euphonic corruption of the Indian name You-
ghiogheny. — By the act of May 7, 1800, that part
of the northwest territory now included in Ohio
was set off under a distinct territorial government,
and the remainder was organized as the territory
of Indiana. (See Indiana.) By the act of April
30, 1802, the people of Ohio were "authorized to
form for themselves a constitution and state gov-
ernment," and a convention at Chillicothe, Nov.
1-29, 1802, formed the first constitution, which
went into force without submission to popular
vote. The act of Feb. 19, 1803, did not purport
to admit the state, but declared that Ohio, by the
formation of its constitution' in pursuance of the
act of April 30, 1802, "has become one of the
United States of America," and provided for the
extension of federal laws to the new state. It is
therefore a little doubtful whether Ohio as a state
dates from Nov. 29, 1802, or from Feb. 19, 1803:
the latter is the date, if the precedents in the case
of the admitting acts of all other new states are to
govern this case; the former, if we are to be gov-
erned by the express language of the act of Feb. 19,
1803. — BoTJNDABiBs. The boundaries assigned
by the enabling act and the state constitution were
as follows: east, the Pennsylvania line; south, the
Ohio river; west, a due north line from the mouth
of the Great Miami river; and north, an east and
west line drawn through the southerly extreme of
Lake Michigan to Lake Erie, and thence through
the lake to the Pennsylvania line. It was, how-
ever, doubtful at the time whether this northern
boundai-y would meet Lake Erie east of the
"Miami river of the lake" [Maumee]; if it should
prove to do so, both the enabling act and the

* This article was originally printed in pamphlet form as
one of the publications of the civil-service reform associa-
tion, with whose kind permission, together with the permis-
sion of the author, it appears here.— Kd.



state constitution reserved the power to so amend
it as to make the Maumee the terminus of the
east and west line. Before Michigan was admit-
ted as a state, it was ascertained that a direct
eastward line, as originally proposed, would enter
Lake Erie so far east as to give to Michigan about
half of Ohio's lake coast, and a valuable strip of
land in the north, including the city of Toledo.
Michigan pressed her claim, and the dispute rose
to such a height as to be given the popular title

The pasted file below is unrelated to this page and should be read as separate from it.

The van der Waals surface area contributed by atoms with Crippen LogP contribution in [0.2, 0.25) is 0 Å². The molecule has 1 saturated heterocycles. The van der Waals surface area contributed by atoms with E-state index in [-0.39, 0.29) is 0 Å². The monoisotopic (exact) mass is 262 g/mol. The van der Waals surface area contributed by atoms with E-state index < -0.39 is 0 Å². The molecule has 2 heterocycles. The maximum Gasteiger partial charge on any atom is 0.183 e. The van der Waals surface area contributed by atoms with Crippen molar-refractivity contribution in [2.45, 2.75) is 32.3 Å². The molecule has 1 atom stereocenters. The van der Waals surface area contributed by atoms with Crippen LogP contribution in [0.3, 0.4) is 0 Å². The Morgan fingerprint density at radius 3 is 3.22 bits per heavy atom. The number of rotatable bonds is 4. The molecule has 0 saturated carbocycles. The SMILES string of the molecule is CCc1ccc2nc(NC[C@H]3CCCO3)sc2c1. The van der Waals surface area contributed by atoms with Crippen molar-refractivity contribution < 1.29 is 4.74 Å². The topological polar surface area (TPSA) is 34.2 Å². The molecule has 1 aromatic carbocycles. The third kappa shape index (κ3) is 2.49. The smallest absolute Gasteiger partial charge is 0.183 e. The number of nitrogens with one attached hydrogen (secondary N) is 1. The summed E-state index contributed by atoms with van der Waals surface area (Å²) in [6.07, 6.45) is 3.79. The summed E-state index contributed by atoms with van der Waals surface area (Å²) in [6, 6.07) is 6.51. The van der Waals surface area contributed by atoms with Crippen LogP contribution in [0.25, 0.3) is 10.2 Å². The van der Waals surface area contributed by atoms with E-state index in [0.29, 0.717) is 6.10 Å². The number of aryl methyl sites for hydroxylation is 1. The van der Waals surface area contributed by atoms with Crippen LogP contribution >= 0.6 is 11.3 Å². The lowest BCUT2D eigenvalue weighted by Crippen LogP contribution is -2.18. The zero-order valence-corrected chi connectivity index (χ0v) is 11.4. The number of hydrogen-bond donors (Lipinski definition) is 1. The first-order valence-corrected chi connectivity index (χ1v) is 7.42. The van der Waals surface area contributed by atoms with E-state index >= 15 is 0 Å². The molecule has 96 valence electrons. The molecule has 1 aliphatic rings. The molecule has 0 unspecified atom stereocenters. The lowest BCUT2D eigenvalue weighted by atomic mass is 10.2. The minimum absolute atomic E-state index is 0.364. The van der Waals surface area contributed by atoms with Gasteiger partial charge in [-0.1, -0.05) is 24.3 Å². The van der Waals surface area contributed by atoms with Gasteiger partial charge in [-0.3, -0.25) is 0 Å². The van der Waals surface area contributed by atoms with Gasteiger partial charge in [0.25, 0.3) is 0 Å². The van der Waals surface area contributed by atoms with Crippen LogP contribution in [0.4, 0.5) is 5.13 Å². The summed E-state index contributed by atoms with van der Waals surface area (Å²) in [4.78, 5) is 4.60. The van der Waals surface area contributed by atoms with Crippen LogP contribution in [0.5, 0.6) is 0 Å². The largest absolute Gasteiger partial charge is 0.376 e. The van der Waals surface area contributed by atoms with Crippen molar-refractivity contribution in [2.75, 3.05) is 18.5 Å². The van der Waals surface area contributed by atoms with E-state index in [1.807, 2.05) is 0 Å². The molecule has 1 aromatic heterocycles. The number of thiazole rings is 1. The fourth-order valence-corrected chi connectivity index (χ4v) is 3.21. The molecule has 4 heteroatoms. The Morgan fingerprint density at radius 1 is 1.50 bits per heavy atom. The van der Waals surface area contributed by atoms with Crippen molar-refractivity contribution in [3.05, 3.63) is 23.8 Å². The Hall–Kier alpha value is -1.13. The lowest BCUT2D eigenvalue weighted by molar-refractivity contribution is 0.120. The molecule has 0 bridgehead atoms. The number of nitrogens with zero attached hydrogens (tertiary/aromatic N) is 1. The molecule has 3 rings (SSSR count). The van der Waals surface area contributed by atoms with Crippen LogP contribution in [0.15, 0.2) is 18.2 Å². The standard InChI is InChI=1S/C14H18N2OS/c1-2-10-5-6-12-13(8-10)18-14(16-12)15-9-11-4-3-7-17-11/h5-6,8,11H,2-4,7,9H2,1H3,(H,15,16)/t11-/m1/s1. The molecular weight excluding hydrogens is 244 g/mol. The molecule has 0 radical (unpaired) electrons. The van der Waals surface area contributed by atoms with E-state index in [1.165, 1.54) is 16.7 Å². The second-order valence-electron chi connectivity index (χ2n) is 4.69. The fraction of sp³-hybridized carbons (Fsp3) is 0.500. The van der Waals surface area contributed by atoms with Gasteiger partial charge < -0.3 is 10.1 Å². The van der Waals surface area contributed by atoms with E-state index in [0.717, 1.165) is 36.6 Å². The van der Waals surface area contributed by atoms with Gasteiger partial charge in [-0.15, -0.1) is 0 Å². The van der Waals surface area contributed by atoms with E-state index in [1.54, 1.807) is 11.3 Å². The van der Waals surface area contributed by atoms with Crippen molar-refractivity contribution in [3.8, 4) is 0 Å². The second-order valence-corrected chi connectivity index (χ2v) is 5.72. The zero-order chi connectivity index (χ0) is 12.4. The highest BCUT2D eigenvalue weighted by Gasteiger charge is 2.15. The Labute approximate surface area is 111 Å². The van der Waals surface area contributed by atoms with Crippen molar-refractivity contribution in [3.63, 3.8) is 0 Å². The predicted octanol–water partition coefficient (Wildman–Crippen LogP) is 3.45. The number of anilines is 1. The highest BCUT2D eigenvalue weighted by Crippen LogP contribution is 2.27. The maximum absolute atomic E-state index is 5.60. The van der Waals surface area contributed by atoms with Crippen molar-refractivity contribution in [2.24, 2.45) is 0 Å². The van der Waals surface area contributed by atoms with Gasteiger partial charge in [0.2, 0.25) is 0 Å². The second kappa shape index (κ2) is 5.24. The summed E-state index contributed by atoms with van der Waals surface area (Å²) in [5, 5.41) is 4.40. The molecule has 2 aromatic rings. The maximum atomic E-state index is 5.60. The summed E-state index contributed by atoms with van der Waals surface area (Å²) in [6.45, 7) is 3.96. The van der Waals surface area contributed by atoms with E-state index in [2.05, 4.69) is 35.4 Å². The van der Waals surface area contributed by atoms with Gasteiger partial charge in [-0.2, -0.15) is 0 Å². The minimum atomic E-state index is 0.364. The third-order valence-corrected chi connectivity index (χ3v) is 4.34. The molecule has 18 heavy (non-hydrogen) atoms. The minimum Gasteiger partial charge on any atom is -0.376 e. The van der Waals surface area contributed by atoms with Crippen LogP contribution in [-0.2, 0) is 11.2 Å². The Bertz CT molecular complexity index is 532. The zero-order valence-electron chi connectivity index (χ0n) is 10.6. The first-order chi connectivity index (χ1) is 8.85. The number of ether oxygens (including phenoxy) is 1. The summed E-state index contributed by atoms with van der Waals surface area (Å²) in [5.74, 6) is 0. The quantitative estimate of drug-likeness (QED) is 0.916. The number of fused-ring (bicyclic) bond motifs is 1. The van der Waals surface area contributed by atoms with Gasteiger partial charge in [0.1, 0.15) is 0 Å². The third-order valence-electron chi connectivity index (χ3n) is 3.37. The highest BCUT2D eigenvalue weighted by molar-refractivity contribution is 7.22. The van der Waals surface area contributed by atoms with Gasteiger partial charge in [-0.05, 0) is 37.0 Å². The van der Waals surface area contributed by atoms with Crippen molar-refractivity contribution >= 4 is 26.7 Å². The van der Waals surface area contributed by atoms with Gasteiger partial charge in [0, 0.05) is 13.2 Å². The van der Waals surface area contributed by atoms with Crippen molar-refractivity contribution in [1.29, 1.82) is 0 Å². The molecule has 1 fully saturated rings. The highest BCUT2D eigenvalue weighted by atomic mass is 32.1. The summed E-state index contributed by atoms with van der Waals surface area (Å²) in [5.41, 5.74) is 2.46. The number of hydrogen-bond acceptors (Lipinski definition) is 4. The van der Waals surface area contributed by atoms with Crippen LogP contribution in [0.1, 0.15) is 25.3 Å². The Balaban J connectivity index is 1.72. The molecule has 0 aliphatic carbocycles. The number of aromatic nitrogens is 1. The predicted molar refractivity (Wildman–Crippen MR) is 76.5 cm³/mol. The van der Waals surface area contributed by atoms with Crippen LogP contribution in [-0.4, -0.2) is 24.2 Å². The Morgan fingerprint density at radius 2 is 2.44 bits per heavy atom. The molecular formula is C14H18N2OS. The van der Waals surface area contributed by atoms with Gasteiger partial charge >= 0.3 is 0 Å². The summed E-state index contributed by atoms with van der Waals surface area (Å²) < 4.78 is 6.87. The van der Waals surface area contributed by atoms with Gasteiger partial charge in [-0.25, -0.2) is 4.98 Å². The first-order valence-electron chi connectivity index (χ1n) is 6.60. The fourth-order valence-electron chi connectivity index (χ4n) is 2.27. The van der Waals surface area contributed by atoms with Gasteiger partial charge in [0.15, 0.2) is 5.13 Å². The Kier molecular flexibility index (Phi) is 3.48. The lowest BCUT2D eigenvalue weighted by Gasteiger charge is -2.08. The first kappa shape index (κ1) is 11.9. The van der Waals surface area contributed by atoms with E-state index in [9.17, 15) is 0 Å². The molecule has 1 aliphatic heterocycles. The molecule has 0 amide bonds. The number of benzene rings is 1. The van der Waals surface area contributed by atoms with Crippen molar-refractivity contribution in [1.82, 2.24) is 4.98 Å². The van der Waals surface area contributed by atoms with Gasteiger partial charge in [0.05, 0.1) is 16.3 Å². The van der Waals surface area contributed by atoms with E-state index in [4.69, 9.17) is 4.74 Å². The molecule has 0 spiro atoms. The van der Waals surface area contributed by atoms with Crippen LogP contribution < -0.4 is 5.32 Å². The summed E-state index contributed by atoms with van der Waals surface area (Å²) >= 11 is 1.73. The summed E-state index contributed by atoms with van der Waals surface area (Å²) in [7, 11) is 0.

of the "Toledo war." It was settled by the act
of June 15, 1836, to admit Michigan as a state:
its first section provided that the northern bound-
ary of Ohio should not be a direct east and west
line, but should trend to the north far enough to
strike the most northerly cape of Maumee bay,
thus giving Ohio the territory in dispute. Michi-
gan at first rejected but afterward accepted admis-
sion on these terms. — Constitutions. The first
constitution, mentioned above, made manhood
suffrage universal, on one year's residence; pro-
vided for a house of representatives to number
not less than twenty-four nor more than seventy-
two members, to serve one year, and for a senate
not more than one-half nor less than one-third the
number of the house, to be chosen by districts
and to serve two years; made two-thirds of each
house a quorum to do business; gave the gov-
ernor a term of two years; and prohibited slav-
ery. The governor was to be chosen by popu-
lar vote, but was to have no veto power, nor
any other power than to grant reprieves and
pardons, convene extra sessions of the legisla-
ture, command the' state forces, commission
appointees, and temporarily fill vacancies occur-
ring when the legislature was not in session.
The secret of this restriction upon the govern-
oir's powers, which was continued in the con-
stitution of 1851, may probably be foimd in the
frequent disagreements which had taken place
between Governor St. Clair and the territorial
legislatures. — A new constitution was framed by a
convention at Columbus, May 6 -July 9, 1850,
and Cincinnati, Dec. 2, 1850 -March 10, 1851, and
was ratified, June 17, by a popular vote of 126,663
to 109,699. Its main alterations were that the
sessions of the legislature were now to be biennial;
a complicated apportionment system, apparently
modeled on that of Massachusetts, was introduced;
state officers, except the governor, were to be
chosen by the legislature; the legislature was for-
bidden to loan the state's credit to corporations or
to create corporations by special laws; and the
judiciary was made elective. — A new constitution
was framed by a convention at Columbus, May
14- Aug. 8, 1873, and Cincinnati, Dec. 2, 1873-
May 14, 1874; but it was rejected by very heavy
popular majorities, Aug. 18. A subsequent at-
tempt to revise the judiciary system was _also a
failure. — Chillicothe was the state capital until
1810, and Zanesville until 1812. In February,
1812, the legislature accepted the offers of a land